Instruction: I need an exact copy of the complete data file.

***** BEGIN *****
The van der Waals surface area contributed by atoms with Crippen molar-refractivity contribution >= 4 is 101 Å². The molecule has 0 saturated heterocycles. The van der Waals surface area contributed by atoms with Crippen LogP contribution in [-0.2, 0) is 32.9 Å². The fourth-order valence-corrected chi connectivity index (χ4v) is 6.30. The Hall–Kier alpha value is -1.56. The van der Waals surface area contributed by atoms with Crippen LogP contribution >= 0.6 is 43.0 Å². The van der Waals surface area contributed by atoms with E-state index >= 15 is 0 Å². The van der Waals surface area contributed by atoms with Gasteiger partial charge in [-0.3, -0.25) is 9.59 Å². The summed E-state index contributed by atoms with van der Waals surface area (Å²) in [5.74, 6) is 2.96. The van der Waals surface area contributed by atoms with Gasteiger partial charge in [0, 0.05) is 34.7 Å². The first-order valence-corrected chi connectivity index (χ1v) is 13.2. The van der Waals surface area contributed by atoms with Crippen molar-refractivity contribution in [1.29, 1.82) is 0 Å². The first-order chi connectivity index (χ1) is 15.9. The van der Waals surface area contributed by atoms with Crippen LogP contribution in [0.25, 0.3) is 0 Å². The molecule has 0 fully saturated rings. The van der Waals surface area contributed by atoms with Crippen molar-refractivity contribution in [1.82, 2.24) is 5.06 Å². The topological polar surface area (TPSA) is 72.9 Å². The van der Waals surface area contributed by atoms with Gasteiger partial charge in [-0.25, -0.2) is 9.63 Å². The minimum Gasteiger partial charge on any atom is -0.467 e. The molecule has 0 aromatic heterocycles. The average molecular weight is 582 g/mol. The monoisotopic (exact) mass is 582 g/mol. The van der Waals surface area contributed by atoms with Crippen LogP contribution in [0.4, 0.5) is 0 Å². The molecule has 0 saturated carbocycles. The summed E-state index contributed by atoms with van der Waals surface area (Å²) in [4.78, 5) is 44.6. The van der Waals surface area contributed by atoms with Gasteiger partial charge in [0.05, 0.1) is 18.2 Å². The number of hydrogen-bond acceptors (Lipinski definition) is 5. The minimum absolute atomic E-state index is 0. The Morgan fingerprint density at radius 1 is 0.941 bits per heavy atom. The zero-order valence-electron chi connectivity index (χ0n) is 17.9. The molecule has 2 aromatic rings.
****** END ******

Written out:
The van der Waals surface area contributed by atoms with Crippen molar-refractivity contribution >= 4 is 101 Å². The molecule has 0 saturated heterocycles. The van der Waals surface area contributed by atoms with Crippen LogP contribution in [-0.2, 0) is 32.9 Å². The fourth-order valence-corrected chi connectivity index (χ4v) is 6.30. The Hall–Kier alpha value is -1.56. The van der Waals surface area contributed by atoms with Crippen LogP contribution >= 0.6 is 43.0 Å². The van der Waals surface area contributed by atoms with E-state index >= 15 is 0 Å². The van der Waals surface area contributed by atoms with Gasteiger partial charge in [-0.3, -0.25) is 9.59 Å². The summed E-state index contributed by atoms with van der Waals surface area (Å²) in [5.74, 6) is 2.96. The van der Waals surface area contributed by atoms with Gasteiger partial charge in [0, 0.05) is 34.7 Å². The first-order valence-corrected chi connectivity index (χ1v) is 13.2. The van der Waals surface area contributed by atoms with Crippen molar-refractivity contribution in [1.29, 1.82) is 0 Å². The first-order chi connectivity index (χ1) is 15.9. The van der Waals surface area contributed by atoms with Crippen LogP contribution in [0.25, 0.3) is 0 Å². The molecule has 0 fully saturated rings. The van der Waals surface area contributed by atoms with Crippen molar-refractivity contribution in [1.82, 2.24) is 5.06 Å². The topological polar surface area (TPSA) is 72.9 Å². The van der Waals surface area contributed by atoms with Gasteiger partial charge in [-0.25, -0.2) is 9.63 Å². The minimum Gasteiger partial charge on any atom is -0.467 e. The molecule has 0 aromatic heterocycles. The average molecular weight is 582 g/mol. The monoisotopic (exact) mass is 582 g/mol. The van der Waals surface area contributed by atoms with Crippen LogP contribution in [0.4, 0.5) is 0 Å². The molecule has 0 saturated carbocycles. The summed E-state index contributed by atoms with van der Waals surface area (Å²) in [4.78, 5) is 44.6. The van der Waals surface area contributed by atoms with Gasteiger partial charge in [0.05, 0.1) is 18.2 Å². The number of hydrogen-bond acceptors (Lipinski definition) is 5. The minimum absolute atomic E-state index is 0. The Morgan fingerprint density at radius 1 is 0.941 bits per heavy atom. The zero-order valence-electron chi connectivity index (χ0n) is 17.9. The molecule has 2 aromatic rings.